Very little new television has been made in the last 5 months. One exception is Coastal Elites from the gay playwright Paul Rudnick. (Addams Family Values), a play being given an airing on HBO, in which Bette Midler and other stars deliver monologues making gentle fun of their anti-Trump obsessions.
I don’t get cable TV, so I haven’t seen it, but I’ve often found Rudnick funny, especially the movie reviews he writes under the pseudonym Libby Gelman-Waxner:
I know, I can’t believe it either, but I’m back! For many years, in the pages of Premiere magazine, I ruled as the planet’s most beloved and irresponsible film critic, along with pursuing my high-powered career as an assistant buyer in juniors activewear, and my role as a loving wife to Dr. Josh Waxner, a gifted orthodontist, and as the multitasking mom of two perfect children, my daughter Jeni4 (her spelling, don’t ask) and my son Mitchell Sean. …
While I was away, I longed to discuss so many works of cinematic artistry, and to ponder, Why do all of the tribal characters in Avatar look like poured-resin figurines from a hospital gift shop? And in Black Swan, did Natalie Portman starve, cut herself, and experiment with lesbian sex because ballerinas almost never get to go to college? And how can I properly thank Natalie for fulfilling all of my most intimate fantasies by accepting her Academy Award while radiantly pregnant in a designer gown, accompanied by her dreamy French dancer boyfriend, who now appears in cologne ads? My only worry regarding Natalie is that she hasn’t followed my example and become Natalie Portman-Millepied. Because as every true feminist knows, hyphenating your name is a way of telling the world ”I’m no one’s chattel but I still landed a guy.” Jeni4 and I have, in fact, spent hours at the Occupy Wall Street demonstrations holding placards that read ”The 1% Should Marry the 99%,” with arrows pointing to Jeni4.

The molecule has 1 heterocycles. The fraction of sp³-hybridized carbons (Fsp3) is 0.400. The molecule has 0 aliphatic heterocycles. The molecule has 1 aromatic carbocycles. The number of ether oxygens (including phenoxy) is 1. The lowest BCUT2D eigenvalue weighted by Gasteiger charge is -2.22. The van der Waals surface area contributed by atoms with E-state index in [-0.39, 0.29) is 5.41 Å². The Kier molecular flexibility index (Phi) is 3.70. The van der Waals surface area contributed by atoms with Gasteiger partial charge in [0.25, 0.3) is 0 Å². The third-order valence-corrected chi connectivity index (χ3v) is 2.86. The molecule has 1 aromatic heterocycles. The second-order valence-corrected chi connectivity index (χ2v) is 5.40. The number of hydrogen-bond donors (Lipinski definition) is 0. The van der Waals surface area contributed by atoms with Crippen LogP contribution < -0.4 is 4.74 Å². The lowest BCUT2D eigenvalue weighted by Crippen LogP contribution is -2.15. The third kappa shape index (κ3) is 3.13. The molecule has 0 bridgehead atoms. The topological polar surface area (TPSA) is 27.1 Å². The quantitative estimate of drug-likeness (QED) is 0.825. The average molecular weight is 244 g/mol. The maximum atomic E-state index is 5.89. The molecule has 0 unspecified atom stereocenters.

But according to a Horn of Africa lady in The Atlantic, nothing can be funny in this election year.
The Dangerous Naïveté of Coastal Elites
HBO’s tepid satire about the provincialism of U.S. liberals doesn’t play well in a year as catastrophic as 2020.
HANNAH GIORGIS is a staff writer at The Atlantic, where she covers culture.
… A former New York City public-school teacher, Miriam delivers breathless denouncements of President Donald Trump directly into the camera, pausing only for enthusiastic asides about NPR tote bags and the joys of being Jewish. She yearns for a simpler time when the political climate was more civil: “Those people from Nebraska and Ohio and Alabama—I’d fly over them, but I’d wave!”
If Miriam sounds familiar, it’s because she’s supposed to: She and her four monologuing co-leads are meant to be a collective embodiment of American liberalism gone wrong. Their provincialism is the real ill plaguing the country, Coastal Elites argues—never mind the ravages of COVID-19, the steady violence of a racist criminal-justice system, or the worsening threat to voting access.
… Less than two months away from a potentially catastrophic election, is it really unreasonable for someone like Miriam to be upset by a president who intentionally downplayed the danger of the coronavirus and who won’t commit to accepting defeat if his opponent is voted in?
Further, exactly where do funny gay Jewish white men rank on the Intersectional totem pole? Not very high, now do they?